Second, his command for them to acquire swords is linked to the fulfillment of Isaiah 53:12, “He was counted among the outlaws” (Luke 22:37). Paradoxically, (a) Jesus calls them to be equipped with spiritual weapons, (b) they take him literally, and (c) Jesus knows they will take him literally and their appearing as vigilantes at the arrest scene leads to Jesus being lumped together with apparent “outlaws.” Just as Jesus knew what Judas must do to betray him and set the Passion in motion (John 13:27), so similarly he allows the disciples’ misunderstanding of sword-carrying to play out to facilitate his arrest. However difficult the theological issues involved, Luke is crystal clear that carrying swords makes the disciples “outlaws,” not sensible citizens – again, we can be fairly certain Jesus himself was not carrying a sword, hence his innocent statement “Have you come out with swords and clubs as if I were a bandit?” (Luke 22:52). Luke is crystal clear that carrying swords makes the disciples “outlaws,” not sensible citizens. Click To Tweet

Third – and this is most important for interpreting Luke 22 – Jesus stops the disciples at his arrest from using the sword (22:49-51). Jesus interrupts their violence and he heals the enemy who was attacked. Why would he tell them to carry weapons, and then stop them from using them? Jesus interrupts their violence and he heals the enemy who was attacked. Click To Tweet

If we take into consideration Matthew’s report of the arrest, Jesus commands his disciple to put away his sword because “those who take up the sword will die by the sword” (26:52). Note that he does not say those who use the sword or even those who draw the sword. Literally, he says those who take the sword will be destroyed by the sword. This is Jesus, and we know he is not always focusing on the literal meaning. I think he is saying something about carrying swords, how they become a part of you, and how they mark your very soul. To “perish” by the sword is to let a kill-or-be-killed worldview consume you. The sword comes to define your existence.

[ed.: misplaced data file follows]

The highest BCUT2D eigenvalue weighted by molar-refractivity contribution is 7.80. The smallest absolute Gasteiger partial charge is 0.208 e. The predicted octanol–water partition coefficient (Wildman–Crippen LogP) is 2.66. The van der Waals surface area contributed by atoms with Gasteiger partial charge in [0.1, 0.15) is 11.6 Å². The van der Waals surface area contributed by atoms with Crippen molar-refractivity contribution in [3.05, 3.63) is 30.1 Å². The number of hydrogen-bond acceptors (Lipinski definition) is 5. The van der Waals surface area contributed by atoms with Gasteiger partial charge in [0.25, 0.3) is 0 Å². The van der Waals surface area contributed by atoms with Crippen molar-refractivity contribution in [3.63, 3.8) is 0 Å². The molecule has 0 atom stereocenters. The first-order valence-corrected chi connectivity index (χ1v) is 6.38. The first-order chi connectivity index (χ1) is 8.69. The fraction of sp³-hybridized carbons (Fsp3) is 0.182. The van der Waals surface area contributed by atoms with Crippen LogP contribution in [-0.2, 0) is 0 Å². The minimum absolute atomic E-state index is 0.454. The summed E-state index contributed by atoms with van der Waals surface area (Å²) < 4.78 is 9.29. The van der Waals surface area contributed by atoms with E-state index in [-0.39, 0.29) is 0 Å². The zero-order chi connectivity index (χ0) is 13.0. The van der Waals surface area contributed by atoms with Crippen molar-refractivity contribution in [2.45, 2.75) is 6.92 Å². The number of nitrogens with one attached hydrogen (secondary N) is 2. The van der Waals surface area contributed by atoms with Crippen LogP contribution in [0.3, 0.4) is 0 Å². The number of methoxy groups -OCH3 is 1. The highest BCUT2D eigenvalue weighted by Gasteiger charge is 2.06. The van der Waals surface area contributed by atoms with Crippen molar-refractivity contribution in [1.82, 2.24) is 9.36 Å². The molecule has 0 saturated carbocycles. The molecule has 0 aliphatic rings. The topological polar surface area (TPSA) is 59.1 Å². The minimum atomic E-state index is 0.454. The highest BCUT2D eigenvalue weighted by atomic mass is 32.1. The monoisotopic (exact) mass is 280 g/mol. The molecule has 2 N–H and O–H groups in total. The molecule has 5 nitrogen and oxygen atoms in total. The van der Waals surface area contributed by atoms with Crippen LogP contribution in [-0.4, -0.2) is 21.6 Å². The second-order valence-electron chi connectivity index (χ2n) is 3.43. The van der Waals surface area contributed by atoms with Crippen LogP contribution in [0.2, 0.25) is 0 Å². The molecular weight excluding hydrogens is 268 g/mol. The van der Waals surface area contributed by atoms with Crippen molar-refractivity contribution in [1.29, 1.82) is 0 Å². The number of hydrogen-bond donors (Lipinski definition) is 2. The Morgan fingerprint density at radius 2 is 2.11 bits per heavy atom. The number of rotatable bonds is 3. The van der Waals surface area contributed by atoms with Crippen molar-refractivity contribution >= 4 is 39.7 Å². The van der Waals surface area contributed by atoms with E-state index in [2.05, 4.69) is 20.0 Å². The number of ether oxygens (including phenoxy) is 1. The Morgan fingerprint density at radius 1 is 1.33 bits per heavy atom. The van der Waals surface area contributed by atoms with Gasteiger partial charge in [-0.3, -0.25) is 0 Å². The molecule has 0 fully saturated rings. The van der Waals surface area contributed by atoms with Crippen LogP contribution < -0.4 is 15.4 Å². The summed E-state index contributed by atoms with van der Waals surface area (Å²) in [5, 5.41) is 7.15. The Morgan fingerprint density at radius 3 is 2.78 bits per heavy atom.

So – what would Jesus conceal and carry? Well, he didn’t conceal anything, and he didn’t seem to carry any material things, for that matter, either. If he were accosted by violent enemies, I know what he would draw from his back pocket – hope, love, and good news for the worst of sinners like me and you.

I am a husband and a father of three young children. A few years ago, my youngest daughter was severely ill and I pleaded with God daily for her life (and thankfully she is well now). Nothing is more precious to us than the well-being of our children (and hopefully our neighbor’s children). I have been asked several times in discussions about gun control and self-defense, should we not do everything we can to protect the life of our children? Yes, of course we want to keep our children safe. No question. But I am deeply afraid that in the process of protecting human bodies by “taking up the sword” (or gun), we may sacrifice the soul of the gospel itself.

Fear not those who can kill the body but cannot kill the soul (Matt 10:28a); perfect love casts out fear (1 John 4:18).

For further reading, check out these books

Richard B. Hays, The Moral Vision of the New Testament (HarperOne, 1996). [Chapter 14]

Glen Stassen and David Gushee, Kingdom Ethics: Following Jesus in Contemporary Context (IVP, 2003). [Chapter 7]

Willard M. Swartley, Covenant of Peace: The Missing Peace in New Testament Theology and Ethics (Eerdmans, 2006).